Office 365 brings together SharePoint, Exchange, Lync, and for the very first time Office as a subscription for services and organizations of all sizes. We chose the name Office 365, because nothing says productivity better than Office and customers will get the best of everything we know about productivity 365 days a year. We also recognize that the cloud brings new responsibilities to us, as we take responsibilities for the customer’s infrastructure and bring that into our data centers. That’s a huge responsibility that we’re committing to today. And that’s why we’ve dedicated tens of thousands of engineers to support Office 365 and we’re investing deeply in our cloud services. Office 365 is the biggest commitment that we’ve made to customers and partners.
We started accepting applications for the beta today, and with a few thousand organizations across 13 countries worldwide we’ll actually ship Office 365 worldwide next year. And now I’d like to invite Chris Capossela on stage, and he can walk us through the details of Office 365.
CHRIS CAPOSSELA: Kurt, thank you.
KURT DELBENE: Thank you.
CHRIS CAPOSSELA: Well, good morning, everybody. It’s a real pleasure to be here today to talk about Office 365. You should think of this as really everything we know about productivity brought to the cloud as a great productivity service, hosted by Microsoft. Kurt talked a little bit about this, but I just wanted to be super-clear that Office 365 brings together Exchange, SharePoint, Lync, the Office Web Applications, and Office Pro Plus, the rich client that runs on your PC, all in one integrated productivity service from Microsoft. And we’re incredibly excited about it.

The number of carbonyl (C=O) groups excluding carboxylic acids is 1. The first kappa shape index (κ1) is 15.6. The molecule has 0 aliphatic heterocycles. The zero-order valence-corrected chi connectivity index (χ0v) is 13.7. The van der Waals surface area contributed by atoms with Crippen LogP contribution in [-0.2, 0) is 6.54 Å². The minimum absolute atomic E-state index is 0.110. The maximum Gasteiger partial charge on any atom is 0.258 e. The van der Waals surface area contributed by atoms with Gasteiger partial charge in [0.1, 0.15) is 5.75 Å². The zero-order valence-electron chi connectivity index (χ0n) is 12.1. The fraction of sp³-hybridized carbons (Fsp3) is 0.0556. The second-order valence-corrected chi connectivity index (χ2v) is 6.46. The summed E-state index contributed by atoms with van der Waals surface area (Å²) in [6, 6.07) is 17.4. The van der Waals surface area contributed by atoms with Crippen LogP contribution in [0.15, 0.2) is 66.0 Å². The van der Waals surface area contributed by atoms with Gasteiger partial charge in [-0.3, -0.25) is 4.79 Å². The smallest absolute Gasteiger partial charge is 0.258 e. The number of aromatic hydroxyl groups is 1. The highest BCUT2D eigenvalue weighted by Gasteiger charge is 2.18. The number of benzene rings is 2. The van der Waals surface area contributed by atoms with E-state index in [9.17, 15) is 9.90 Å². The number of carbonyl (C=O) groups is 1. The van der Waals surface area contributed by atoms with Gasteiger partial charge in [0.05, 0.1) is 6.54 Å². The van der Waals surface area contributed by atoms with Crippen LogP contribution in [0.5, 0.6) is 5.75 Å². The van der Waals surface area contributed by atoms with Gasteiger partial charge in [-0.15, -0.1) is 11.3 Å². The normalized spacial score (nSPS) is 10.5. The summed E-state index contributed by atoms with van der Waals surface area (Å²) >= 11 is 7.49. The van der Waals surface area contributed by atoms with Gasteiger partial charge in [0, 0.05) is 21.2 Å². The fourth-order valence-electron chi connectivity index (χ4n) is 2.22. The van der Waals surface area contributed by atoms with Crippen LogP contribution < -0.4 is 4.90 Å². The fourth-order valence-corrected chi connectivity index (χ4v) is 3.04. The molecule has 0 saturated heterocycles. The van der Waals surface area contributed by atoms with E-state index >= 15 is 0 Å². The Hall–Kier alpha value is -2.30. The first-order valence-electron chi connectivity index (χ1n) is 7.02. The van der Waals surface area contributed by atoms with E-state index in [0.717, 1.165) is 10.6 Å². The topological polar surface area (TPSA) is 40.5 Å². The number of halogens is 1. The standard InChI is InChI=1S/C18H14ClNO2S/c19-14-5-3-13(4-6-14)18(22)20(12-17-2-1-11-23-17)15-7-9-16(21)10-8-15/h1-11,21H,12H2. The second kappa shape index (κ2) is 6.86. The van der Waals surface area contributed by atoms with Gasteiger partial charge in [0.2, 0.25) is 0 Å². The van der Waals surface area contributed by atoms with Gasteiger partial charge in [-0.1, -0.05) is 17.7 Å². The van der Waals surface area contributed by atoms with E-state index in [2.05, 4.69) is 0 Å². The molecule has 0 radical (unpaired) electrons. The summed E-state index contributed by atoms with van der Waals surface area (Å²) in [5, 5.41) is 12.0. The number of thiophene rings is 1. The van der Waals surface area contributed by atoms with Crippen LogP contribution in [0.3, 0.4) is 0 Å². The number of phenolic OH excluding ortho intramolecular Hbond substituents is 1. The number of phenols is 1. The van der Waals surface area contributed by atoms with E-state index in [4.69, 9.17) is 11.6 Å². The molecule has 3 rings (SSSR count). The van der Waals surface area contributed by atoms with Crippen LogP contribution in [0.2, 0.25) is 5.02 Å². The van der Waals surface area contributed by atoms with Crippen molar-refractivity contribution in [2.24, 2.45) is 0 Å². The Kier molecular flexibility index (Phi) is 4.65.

Again, Office stands for productivity and we stand behind this productivity service 365 days a year and we always keep it up to date. So, you’re currently always using the latest version of our software.
We think there are really five core reasons that customers will bet on Microsoft for their productivity and on Office 365 for their cloud productivity. The first one, of course, is that it enables people to work together smarter, and it allows people anywhere access to their information. Using a PC, a phone, a browser, using IE, Safari, Chrome, Firefox, you can connect to the Internet, get to your e-mail, get to your documents, collaborate with other people on those documents. You don’t have to connect to a corporate firewall; it’s all just incredibly easy to do and that we think is obviously super-important.
When it comes to using Office, of course there’s no learning curve. It’s just the Office people know and love today. You’re using Outlook on your PC, or on your Macintosh. You’re using Outlook in the browser. You’re using any phone that supports Active Sync to be able to get to your e-mail and your documents. There is no learning curve.
End users really aren’t going to see much of a difference. They’re just using the same tools that they’re used to today with Office. It will be the latest version of those tools, but they’ll be connecting up to our data center, using Exchange and SharePoint, and Lync on the back end, but the end user experience of Outlook on the PC, phone, and browser, Word on the PC, phone and browser, all of those tools are really unchanged. So, there’s no learning curve for end users.